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Whistling Past the Graveyard

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Whistling Past the Graveyard

Ordinary people face protracted Depression conditions.

by Stephen Lendman

Europe's sinking. Japan's in recession. China risks landing hard. America's sure to follow. Yet equity markets rallied impressively so far in January.

Be careful. Economist David Rosenberg warns about renting, not owning, rallies based on hope. They're sure to disappoint, especially ones fueled by speculative excess.

In his book titled, "Manias, Panics and Crashes: A History of Financial Crises," Charles Kindleberg wrote:

"The moral hazard problem is that policy measures undertaken to provide stability to the system may encourage speculation by those who seek exceptionally high returns and who have become somewhat convinced that there is a strong likelihood that government measures will be adopted to prevent the economy from imploding - and so their losses on the downside will be limited."

In the 1990s, it was called "the Greenspan put."

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"The moral hazard problem is a strong argument for nonintervention as a financial crisis develops, to reduce the likelihood and severity of crises in the future. Will the policymakers be able to devise approaches that penalize individual speculators while minimizing the adverse impacts of their imprudent behavior on the other 99% of the country?"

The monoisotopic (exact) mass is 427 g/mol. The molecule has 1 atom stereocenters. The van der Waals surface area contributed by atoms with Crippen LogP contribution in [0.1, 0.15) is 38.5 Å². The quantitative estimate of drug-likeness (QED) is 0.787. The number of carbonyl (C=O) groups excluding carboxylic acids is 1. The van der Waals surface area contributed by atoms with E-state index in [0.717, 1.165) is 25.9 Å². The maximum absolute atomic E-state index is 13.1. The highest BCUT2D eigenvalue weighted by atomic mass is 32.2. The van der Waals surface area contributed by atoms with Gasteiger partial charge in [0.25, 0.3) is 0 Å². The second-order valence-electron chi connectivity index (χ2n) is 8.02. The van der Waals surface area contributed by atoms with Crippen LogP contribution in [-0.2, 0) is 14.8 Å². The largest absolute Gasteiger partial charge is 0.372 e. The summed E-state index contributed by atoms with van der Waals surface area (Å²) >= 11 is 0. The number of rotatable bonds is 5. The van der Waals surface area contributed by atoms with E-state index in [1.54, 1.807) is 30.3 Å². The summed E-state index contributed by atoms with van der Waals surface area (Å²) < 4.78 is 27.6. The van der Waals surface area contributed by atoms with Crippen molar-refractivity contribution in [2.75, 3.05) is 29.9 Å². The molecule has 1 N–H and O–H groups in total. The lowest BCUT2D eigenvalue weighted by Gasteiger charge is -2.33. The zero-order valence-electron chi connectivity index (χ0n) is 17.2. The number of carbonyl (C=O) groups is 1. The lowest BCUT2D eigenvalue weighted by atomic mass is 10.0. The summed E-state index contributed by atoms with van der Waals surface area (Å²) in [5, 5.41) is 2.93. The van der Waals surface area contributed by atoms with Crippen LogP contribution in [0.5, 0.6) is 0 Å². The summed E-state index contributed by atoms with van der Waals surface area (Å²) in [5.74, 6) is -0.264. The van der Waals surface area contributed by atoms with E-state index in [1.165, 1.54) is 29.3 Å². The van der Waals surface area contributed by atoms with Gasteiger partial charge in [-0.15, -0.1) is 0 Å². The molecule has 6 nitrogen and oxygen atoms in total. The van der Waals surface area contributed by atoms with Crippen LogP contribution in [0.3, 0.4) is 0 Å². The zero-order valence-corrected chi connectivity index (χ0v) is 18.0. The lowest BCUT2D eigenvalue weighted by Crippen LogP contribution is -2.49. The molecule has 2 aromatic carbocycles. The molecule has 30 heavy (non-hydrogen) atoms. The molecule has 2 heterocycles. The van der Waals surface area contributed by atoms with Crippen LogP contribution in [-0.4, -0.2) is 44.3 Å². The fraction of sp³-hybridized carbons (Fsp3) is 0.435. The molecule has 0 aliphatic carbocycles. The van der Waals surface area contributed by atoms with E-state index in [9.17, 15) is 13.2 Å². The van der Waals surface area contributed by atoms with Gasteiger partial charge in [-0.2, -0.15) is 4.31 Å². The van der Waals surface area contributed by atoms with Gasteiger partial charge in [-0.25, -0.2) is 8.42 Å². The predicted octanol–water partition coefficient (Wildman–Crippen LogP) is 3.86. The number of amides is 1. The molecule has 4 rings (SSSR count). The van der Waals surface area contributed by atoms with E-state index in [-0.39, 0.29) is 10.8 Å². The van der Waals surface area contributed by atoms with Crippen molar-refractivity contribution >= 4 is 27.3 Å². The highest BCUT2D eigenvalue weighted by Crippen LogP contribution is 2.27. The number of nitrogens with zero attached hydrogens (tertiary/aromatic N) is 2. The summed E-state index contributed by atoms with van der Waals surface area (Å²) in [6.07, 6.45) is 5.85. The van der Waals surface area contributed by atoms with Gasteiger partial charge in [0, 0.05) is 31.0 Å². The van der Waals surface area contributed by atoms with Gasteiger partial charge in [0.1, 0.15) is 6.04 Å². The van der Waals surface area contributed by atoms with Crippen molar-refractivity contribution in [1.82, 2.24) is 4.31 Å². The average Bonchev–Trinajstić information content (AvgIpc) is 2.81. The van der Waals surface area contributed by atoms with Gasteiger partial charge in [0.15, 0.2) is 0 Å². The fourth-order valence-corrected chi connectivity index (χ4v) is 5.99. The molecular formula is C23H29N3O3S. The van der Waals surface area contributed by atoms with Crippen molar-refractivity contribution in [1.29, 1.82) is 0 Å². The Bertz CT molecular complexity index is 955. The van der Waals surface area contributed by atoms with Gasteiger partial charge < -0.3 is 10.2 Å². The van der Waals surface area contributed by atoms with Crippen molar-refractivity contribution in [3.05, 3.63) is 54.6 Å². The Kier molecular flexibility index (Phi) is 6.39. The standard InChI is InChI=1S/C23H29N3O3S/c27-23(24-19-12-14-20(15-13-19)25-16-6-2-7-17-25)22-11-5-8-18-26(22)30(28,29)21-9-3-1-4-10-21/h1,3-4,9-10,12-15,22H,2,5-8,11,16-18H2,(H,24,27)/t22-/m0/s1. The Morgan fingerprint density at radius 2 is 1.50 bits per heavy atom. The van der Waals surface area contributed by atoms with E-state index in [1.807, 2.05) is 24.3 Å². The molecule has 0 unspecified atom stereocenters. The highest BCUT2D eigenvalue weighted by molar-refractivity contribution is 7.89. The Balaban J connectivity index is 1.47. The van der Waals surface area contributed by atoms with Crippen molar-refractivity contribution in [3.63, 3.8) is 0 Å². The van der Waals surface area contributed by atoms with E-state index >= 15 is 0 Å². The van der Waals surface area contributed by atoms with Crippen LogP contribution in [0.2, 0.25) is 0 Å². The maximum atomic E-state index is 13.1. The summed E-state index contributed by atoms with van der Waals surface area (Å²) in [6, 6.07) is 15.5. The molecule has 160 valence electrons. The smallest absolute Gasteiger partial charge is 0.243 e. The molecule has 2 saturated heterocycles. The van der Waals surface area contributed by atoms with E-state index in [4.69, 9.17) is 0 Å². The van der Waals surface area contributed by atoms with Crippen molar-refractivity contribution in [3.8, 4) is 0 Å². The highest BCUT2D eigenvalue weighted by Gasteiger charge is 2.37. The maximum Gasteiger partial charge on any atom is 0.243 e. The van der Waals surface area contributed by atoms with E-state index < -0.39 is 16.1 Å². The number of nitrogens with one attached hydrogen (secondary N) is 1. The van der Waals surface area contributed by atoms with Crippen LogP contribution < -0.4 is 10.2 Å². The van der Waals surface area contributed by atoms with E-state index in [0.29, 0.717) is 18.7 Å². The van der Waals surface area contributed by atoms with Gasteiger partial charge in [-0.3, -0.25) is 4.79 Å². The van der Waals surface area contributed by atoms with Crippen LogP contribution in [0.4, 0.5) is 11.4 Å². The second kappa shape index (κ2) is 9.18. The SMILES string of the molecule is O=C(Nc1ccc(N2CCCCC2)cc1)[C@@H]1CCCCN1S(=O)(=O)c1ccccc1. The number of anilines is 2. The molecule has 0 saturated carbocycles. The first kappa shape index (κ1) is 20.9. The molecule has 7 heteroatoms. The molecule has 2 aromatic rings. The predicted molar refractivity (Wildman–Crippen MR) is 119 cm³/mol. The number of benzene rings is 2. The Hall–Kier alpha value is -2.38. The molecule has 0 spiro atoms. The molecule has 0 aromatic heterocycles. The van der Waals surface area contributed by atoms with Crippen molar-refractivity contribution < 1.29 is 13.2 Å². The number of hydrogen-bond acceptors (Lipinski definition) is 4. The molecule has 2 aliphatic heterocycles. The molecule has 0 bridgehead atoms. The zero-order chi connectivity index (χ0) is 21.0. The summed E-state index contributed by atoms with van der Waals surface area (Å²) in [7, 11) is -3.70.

In fact, today's excess is unprecedented because policymakers allow, encourage, and support it with massive money creation and freedom from regulatory restraints. 

In their paper titled, "The Real Effects of Debt," Stephen Cecchetti, MS Mohanty and Fabrizio Zampolli said:

"Debt is a two-edged sword. Used wisely and in moderation, it clearly improves welfare. But, when it is used imprudently and in excess, the result can be disaster. For individuals and firms, over-borrrowing leads to bankruptcy and financial ruin."

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"For a country, too much debt impairs the government's ability to deliver essential services to its citizens."

Beyond a certain level, debt hurts growth. "For government debt, the threshold is around 85% of GDP." Countries exceeding it must effectively put their fiscal house in order. Longer-term, they should avoid approaching dangerous threshold levels. The same goes for business and households.

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I was born in 1934, am a retired, progressive small businessman concerned about all the major national and world issues, committed to speak out and write about them.

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